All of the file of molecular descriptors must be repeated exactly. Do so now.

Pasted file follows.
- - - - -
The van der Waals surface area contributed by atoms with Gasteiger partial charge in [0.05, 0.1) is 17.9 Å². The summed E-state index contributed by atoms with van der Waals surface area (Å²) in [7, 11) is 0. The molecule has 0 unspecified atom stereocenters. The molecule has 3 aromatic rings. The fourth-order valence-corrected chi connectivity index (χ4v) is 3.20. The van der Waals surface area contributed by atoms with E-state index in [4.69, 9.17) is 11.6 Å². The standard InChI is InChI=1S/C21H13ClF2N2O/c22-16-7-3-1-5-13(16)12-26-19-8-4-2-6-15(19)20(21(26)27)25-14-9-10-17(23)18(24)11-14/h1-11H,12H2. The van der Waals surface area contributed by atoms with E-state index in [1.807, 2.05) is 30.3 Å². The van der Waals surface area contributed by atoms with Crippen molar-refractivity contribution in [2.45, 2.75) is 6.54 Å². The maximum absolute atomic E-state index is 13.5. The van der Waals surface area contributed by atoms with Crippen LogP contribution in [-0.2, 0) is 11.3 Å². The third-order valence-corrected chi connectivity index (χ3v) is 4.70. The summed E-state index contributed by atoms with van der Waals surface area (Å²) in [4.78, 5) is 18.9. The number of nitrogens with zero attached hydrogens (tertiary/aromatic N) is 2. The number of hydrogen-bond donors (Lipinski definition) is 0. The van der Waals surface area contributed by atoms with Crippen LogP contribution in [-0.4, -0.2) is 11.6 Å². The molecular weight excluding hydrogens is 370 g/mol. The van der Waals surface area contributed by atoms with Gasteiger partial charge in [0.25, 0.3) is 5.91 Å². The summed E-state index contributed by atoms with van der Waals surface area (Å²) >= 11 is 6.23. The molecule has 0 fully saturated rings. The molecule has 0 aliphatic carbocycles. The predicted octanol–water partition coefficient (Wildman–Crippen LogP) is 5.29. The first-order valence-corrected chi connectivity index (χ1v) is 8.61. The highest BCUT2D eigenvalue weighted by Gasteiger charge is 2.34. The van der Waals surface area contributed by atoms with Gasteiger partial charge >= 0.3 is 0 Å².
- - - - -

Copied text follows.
The van der Waals surface area contributed by atoms with Gasteiger partial charge in [0.05, 0.1) is 17.9 Å². The summed E-state index contributed by atoms with van der Waals surface area (Å²) in [7, 11) is 0. The molecule has 0 unspecified atom stereocenters. The molecule has 3 aromatic rings. The fourth-order valence-corrected chi connectivity index (χ4v) is 3.20. The van der Waals surface area contributed by atoms with E-state index in [4.69, 9.17) is 11.6 Å². The standard InChI is InChI=1S/C21H13ClF2N2O/c22-16-7-3-1-5-13(16)12-26-19-8-4-2-6-15(19)20(21(26)27)25-14-9-10-17(23)18(24)11-14/h1-11H,12H2. The van der Waals surface area contributed by atoms with E-state index in [1.807, 2.05) is 30.3 Å². The van der Waals surface area contributed by atoms with Crippen molar-refractivity contribution in [2.45, 2.75) is 6.54 Å². The maximum absolute atomic E-state index is 13.5. The van der Waals surface area contributed by atoms with Crippen LogP contribution in [-0.2, 0) is 11.3 Å². The third-order valence-corrected chi connectivity index (χ3v) is 4.70. The summed E-state index contributed by atoms with van der Waals surface area (Å²) in [4.78, 5) is 18.9. The number of nitrogens with zero attached hydrogens (tertiary/aromatic N) is 2. The number of hydrogen-bond donors (Lipinski definition) is 0. The van der Waals surface area contributed by atoms with Crippen LogP contribution in [-0.4, -0.2) is 11.6 Å². The molecular weight excluding hydrogens is 370 g/mol. The van der Waals surface area contributed by atoms with Gasteiger partial charge in [0.25, 0.3) is 5.91 Å². The summed E-state index contributed by atoms with van der Waals surface area (Å²) >= 11 is 6.23. The molecule has 0 fully saturated rings. The molecule has 0 aliphatic carbocycles. The predicted octanol–water partition coefficient (Wildman–Crippen LogP) is 5.29. The first-order valence-corrected chi connectivity index (χ1v) is 8.61. The highest BCUT2D eigenvalue weighted by Gasteiger charge is 2.34. The van der Waals surface area contributed by atoms with Gasteiger partial charge >= 0.3 is 0 Å².